You’ll probably want to invest in new driveshafts, as these will be the next weakest links when it comes to transferring torque to your axles. Most truck and SUV transmissions and transfer cases can work well with large tires, but you’ll want to inspect them more often or consider switching to heavier aftermarket versions. You won’t necessarily need an Atlasor, or even an NP205, but you’re definitely looking for upgrades to your chain-driven New Process transfer case that will allow it to handle more torque. However, if you have a regular NP241, get something better or at least an NP241HD.

You will need a lift, even if you already have a 2 or even 3 inch lift, you will need to go a little higher to clear the tires. This is where an IFS suspension starts to lose its benefits as you raise the truck higher, it will continue to ruin the handling and feel of the truck or SUV. You will also wear parts much faster due to the stresses and increased load on the lift as well as the tires.

40 Inch Tires 20 Inch Rims

You’re looking at a custom suspension, regardless of whether you stick with your IFS or swap the front end for a solid axle. For leaf spring rears, you’ll be able to find re-arched springs for decent lift without having to resort to a huge block for spring axles (where the leaf sits on top of the axle). For the spring, you’ll need to make it wet or you’ll have arcs so big they won’t make sense.

The Pitfalls Of 20 Inch Tires

If you don’t lift, the body will need major modifications to make a 40 inch tall tire work. If you don’t want to cut sheet metal, your only other option will be to replace it with fiberglass parts made for prerunners and desert trucks. If you cut metal, most states will require you to have something to cover the tires and have clearance lights on the fender extensions to remain legal. Easy to do in a Jeep, not so easy to achieve in anything with a regular body.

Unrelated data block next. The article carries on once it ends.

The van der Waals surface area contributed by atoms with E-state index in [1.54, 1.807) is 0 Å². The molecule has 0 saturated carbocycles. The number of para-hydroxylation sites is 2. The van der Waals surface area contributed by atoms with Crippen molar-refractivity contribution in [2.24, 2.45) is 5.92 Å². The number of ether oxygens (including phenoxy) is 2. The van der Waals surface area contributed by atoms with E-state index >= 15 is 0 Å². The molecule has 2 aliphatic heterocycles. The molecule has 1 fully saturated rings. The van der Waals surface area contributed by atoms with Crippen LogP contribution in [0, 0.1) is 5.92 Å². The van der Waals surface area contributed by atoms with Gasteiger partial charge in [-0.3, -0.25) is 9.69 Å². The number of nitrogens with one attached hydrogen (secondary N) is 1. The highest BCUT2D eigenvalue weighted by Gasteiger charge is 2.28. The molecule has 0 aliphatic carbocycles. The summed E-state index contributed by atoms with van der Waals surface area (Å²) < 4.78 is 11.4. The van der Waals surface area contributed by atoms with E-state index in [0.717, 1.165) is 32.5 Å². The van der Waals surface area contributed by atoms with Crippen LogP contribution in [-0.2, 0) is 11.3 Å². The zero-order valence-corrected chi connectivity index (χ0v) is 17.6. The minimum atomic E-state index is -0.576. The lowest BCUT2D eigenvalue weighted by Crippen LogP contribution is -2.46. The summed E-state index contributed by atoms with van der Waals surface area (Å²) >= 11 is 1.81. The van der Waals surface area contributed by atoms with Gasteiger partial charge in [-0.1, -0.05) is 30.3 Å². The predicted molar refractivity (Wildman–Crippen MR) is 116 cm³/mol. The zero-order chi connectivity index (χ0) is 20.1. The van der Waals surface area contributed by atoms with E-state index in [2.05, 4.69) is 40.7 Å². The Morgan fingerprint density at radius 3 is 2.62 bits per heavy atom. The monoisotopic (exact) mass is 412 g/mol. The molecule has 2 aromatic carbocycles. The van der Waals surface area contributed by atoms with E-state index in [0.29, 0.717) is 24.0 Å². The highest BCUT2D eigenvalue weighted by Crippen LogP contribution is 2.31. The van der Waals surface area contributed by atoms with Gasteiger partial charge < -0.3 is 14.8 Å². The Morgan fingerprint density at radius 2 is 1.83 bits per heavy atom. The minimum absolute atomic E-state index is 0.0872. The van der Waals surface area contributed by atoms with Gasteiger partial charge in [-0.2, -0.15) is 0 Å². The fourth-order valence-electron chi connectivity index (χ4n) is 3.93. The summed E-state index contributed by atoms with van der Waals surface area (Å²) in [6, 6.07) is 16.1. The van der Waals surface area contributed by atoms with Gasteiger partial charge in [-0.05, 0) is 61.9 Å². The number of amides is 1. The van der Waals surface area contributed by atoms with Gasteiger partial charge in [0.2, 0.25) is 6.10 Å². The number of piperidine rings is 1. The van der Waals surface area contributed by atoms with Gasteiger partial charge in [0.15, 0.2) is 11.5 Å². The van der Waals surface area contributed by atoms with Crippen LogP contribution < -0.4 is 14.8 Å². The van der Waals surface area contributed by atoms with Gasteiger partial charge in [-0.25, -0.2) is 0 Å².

You’ll also need to make sure the wheels you’re using give you adequate back clearance (travel) to clear these very wide tires. The rear can usually be more aggressive than the front and can get away with higher rear clearance (lower travel). The fronts, however, need to be spaced so you can turn properly and not rub the frame or suspension components. Again, in many states, there are also legal issues with tires rubbing against the body and chassis.

Running 40-inch tires isn’t easy, in fact, it’s probably only best for off-road teams and showboats. It’s not impossible to run such a large tire, but there are lots and lots of things to consider before doing so. This is just a short list, as there are explicit things you need to do with specific vehicles to run such large tires. The best advice we can give you is to do your research. Look up who has done it with a vehicle like yours and see the trials and tribulations they had to go through to make it work. Then decide if you are willing to do the same.

If not, there is nothing wrong with running 35s in your truck, SUV or Jeep and they are very capable. Just ask the guys running the Ultra4 Every Man Challenge.

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40 Inch Tires 20 Inch Rims